I wish to express my deepest condolences to the family of the late General and Secretary Angelo Reyes. Like many others, I was shocked at his sudden and tragic demise. Gen Reyes, in a series of emotionally-charged, televised Senate hearings, was accused of pocketing at least P50 million from the Armed Forces when he retired. He took his own life on Feb 8.
I first met Gen Reyes in the early 1990’s in Davao City, when I accompanied my late father Lieutenant General Thelmo Cunanan, who was then Chief of the Southern Command, on his two-week inspection of all the military units in Mindanao. At that time, Gen Reyes was a one-star general and the commander of the Philippine Army’s 602nd Infantry Brigade, which was directly under Southcom.
At a dinner hosted by my father, I very impressed by Gen Reyes’s sharp intellect, grasp of issues, and eloquence. I remember thinking to myself that this man could be Chief of Staff one day.
My next encounter with Gen Reyes came several years later, during the height of the East Timor conflict. By that time, my prediction had come true—he had taken over the helm of the military under the Estrada administration.
Following the resignation of President Suharto, a UN-sponsored agreement between Indonesia and Portugal allowed for a UN-supervised popular referendum in Timor in August 1999. The resulting clear vote for independence in the eastern part of the island was met with a campaign of violence by pro-integration militia, with the tacit support of the Indonesian military.
Dad, who had retired from the military and had just finished his ambassadorial stint in Cambodia, was tasked by Jaime Cardinal Sin and former President Cory Aquino to lead a humanitarian effort to West Timor, which was then deluged with tens of thousands of East Timorese refugees, fleeing the militias who were cutting a bloody swathe of destruction across the island.
Conditions in the refugee camps were squalid, with a host of diseases like malaria, malnutrition, dysentery, and hepatitis spreading among the inmates. Dad had flown to West Timor several weeks before to lay the ground work for the medical team. My brother Conrad and I then followed with 24 doctors and nurses, several tons of relief goods and medicine, and a contingent of journalists in a Philippine Air Force C-130.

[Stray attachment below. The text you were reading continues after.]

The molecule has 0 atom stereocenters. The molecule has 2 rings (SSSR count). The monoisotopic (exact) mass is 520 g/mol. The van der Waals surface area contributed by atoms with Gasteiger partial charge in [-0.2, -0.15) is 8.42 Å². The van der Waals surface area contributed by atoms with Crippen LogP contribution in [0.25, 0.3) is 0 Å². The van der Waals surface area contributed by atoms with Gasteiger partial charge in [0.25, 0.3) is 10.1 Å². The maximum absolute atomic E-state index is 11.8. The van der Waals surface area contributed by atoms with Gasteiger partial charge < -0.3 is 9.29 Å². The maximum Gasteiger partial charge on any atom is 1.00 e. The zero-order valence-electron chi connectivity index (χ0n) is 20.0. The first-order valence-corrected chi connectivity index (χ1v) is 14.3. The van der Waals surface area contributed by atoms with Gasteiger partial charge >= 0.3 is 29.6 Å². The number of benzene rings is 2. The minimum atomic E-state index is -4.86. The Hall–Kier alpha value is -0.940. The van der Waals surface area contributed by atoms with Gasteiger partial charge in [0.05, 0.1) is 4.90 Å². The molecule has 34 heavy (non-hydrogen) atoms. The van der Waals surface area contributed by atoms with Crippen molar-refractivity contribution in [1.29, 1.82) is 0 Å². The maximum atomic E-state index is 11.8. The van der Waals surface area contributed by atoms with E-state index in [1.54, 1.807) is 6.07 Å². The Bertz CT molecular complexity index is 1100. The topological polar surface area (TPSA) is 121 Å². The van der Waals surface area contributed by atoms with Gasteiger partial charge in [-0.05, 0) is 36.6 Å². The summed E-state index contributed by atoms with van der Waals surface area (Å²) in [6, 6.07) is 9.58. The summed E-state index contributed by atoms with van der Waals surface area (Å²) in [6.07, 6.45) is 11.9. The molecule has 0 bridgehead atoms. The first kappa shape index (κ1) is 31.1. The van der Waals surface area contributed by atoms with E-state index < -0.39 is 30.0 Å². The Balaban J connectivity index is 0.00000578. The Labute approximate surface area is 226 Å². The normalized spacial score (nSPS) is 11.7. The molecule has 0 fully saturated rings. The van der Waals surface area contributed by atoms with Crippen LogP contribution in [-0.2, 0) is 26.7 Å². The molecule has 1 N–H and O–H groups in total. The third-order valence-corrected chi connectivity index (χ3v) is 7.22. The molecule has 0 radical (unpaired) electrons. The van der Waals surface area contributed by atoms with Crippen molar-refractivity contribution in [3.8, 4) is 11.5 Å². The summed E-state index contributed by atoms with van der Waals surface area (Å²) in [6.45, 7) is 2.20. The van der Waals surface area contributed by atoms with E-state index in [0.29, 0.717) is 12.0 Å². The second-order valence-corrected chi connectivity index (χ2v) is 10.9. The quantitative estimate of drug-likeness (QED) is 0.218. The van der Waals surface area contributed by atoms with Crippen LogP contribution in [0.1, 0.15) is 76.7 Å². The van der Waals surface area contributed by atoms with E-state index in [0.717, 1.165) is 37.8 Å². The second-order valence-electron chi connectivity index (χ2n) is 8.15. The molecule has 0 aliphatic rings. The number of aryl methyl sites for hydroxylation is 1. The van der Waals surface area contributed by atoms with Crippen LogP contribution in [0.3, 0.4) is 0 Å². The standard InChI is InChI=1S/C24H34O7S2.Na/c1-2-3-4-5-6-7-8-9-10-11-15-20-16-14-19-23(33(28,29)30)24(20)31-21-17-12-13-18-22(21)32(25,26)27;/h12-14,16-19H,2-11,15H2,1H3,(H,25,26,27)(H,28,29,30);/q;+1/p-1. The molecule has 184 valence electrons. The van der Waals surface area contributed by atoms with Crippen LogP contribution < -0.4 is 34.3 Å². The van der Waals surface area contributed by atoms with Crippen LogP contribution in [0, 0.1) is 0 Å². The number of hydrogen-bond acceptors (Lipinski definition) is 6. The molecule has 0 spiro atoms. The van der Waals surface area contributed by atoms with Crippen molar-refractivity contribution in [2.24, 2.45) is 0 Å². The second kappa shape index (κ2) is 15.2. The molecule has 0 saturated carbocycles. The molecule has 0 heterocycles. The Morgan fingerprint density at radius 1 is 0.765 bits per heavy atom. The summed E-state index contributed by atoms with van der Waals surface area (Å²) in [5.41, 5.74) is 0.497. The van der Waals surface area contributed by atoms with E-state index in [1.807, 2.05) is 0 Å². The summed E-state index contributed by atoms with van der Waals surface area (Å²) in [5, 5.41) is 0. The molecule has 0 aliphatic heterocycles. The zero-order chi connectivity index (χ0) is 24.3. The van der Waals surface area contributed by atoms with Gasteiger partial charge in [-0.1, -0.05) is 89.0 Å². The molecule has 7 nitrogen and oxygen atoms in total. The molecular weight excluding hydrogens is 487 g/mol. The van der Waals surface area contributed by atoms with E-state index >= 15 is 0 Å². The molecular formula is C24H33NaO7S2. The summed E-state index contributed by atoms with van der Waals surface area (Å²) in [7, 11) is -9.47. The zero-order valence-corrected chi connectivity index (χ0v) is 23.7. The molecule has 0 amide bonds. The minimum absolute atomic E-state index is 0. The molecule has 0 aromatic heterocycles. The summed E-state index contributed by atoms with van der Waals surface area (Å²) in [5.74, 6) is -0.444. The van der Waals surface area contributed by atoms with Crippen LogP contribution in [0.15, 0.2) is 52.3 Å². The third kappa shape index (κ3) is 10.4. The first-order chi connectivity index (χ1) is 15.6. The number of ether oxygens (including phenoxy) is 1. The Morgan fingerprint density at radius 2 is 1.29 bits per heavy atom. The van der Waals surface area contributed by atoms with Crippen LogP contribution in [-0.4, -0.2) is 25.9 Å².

The original plan was for the cargo plane to stay in the West Timorese capital, Kupang, for one night, leaving the aid workers behind for three months to continue their work. However, upon arrival, the refugee problem was simply overwhelming and there was a need for the C-130 to stay longer. Dad rang up Gen Reyes and explained to him the situation. The latter immediately realized the problem and, without hesitation, ordered the Air Force to extend all possible assistance to the team—an act that saved many the lives of many East Timorese.
That was General Reyes: smart, bold, and decisive. These were traits that he would display in future crises that were far more serious and pivotal to our nation’s future.
During the Arroyo administration, I would often bump into Gen Reyes and exchange pleasantries with him, in the course of his carrying out his Cabinet duties—from Secretary of Defense to Environment. A very decent and kind man, the general will truly be missed by his relatives, friends, and colleagues, and all those who had the privilege and honor of knowing him.
I strongly condemn Senators Antonio Trillanes and Jinggoy Estrada for their shabby treatment of Gen Reyes, during the Senate hearings into the alleged corruption in the military. It pained me to see this old soldier berated by a former coup plotter and the son of a convicted plunderer and, at one point, co-accused himself of the same crime. It’s obvious to everyone that Trillanes’ and Estrada’s merciless attacks against Gen Reyes were nothing more than pure political vendetta for past differences.
It disgusted me to hear Trillanes address Gen Reyes, who had been in government for 48 years—much longer than Trillanes has been alive—like some petulant schoolboy. “You have no reputation to protect,” barked the self-righteous former junior Navy officer, whose failed mutinies cost the government and private sector billions of pesos in business and lost investment opportunities.
It isn’t my intention to defend Gen Reyes. The Senate investigation brought out issues that he should have directly addressed in the proper forum. What I am against are legislators hauling witnesses to televised congressional hearings where they have no chance to defend themselves and where their reputations and lives are wantonly ruined by the likes of Trillanes and Estrada, who act as judges, juries, and executioners “in aid of legislation”. How many more lives will you destroy, Trillanes and Estrada? Shame on you.
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Tuesday, 15 February 2011